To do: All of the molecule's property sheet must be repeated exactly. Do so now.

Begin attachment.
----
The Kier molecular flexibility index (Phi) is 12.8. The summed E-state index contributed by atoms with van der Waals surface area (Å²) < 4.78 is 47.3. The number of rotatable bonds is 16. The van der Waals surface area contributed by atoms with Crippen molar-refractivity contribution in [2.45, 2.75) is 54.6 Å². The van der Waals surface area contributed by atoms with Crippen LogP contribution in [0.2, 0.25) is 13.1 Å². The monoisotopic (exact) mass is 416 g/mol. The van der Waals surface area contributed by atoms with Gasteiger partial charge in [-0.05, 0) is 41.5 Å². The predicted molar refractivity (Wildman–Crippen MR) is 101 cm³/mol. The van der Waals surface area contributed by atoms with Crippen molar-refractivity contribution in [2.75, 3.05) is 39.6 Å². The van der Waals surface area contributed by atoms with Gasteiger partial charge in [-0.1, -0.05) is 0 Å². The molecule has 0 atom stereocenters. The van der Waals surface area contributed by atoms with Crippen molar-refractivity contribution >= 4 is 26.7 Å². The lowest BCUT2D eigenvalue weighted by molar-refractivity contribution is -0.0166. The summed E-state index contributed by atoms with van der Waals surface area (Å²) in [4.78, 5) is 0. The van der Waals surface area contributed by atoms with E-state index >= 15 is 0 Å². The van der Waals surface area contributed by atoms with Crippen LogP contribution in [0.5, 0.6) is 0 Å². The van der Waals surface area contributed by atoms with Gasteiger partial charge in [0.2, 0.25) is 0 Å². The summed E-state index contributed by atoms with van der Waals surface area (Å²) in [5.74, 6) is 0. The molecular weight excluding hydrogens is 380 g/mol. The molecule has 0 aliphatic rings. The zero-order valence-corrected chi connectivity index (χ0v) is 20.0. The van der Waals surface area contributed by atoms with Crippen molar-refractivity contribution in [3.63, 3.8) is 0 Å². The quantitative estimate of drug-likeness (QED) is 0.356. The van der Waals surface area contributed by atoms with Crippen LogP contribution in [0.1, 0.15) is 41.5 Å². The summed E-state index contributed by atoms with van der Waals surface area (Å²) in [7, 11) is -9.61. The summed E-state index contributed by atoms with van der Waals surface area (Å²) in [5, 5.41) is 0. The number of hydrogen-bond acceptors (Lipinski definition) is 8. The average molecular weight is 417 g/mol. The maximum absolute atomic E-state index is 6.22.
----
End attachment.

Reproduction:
The Kier molecular flexibility index (Phi) is 12.8. The summed E-state index contributed by atoms with van der Waals surface area (Å²) < 4.78 is 47.3. The number of rotatable bonds is 16. The van der Waals surface area contributed by atoms with Crippen molar-refractivity contribution in [2.45, 2.75) is 54.6 Å². The van der Waals surface area contributed by atoms with Crippen LogP contribution in [0.2, 0.25) is 13.1 Å². The monoisotopic (exact) mass is 416 g/mol. The van der Waals surface area contributed by atoms with Gasteiger partial charge in [-0.05, 0) is 41.5 Å². The predicted molar refractivity (Wildman–Crippen MR) is 101 cm³/mol. The van der Waals surface area contributed by atoms with Crippen molar-refractivity contribution in [2.75, 3.05) is 39.6 Å². The van der Waals surface area contributed by atoms with Gasteiger partial charge in [-0.1, -0.05) is 0 Å². The molecule has 0 atom stereocenters. The van der Waals surface area contributed by atoms with Crippen molar-refractivity contribution >= 4 is 26.7 Å². The lowest BCUT2D eigenvalue weighted by molar-refractivity contribution is -0.0166. The summed E-state index contributed by atoms with van der Waals surface area (Å²) in [4.78, 5) is 0. The van der Waals surface area contributed by atoms with E-state index >= 15 is 0 Å². The van der Waals surface area contributed by atoms with Crippen LogP contribution in [0.5, 0.6) is 0 Å². The van der Waals surface area contributed by atoms with Gasteiger partial charge in [0.2, 0.25) is 0 Å². The summed E-state index contributed by atoms with van der Waals surface area (Å²) in [5.74, 6) is 0. The molecular weight excluding hydrogens is 380 g/mol. The molecule has 0 aliphatic rings. The zero-order valence-corrected chi connectivity index (χ0v) is 20.0. The van der Waals surface area contributed by atoms with Crippen molar-refractivity contribution in [3.63, 3.8) is 0 Å². The quantitative estimate of drug-likeness (QED) is 0.356. The van der Waals surface area contributed by atoms with Crippen LogP contribution in [0.1, 0.15) is 41.5 Å². The summed E-state index contributed by atoms with van der Waals surface area (Å²) in [7, 11) is -9.61. The summed E-state index contributed by atoms with van der Waals surface area (Å²) in [5, 5.41) is 0. The number of hydrogen-bond acceptors (Lipinski definition) is 8. The average molecular weight is 417 g/mol. The maximum absolute atomic E-state index is 6.22.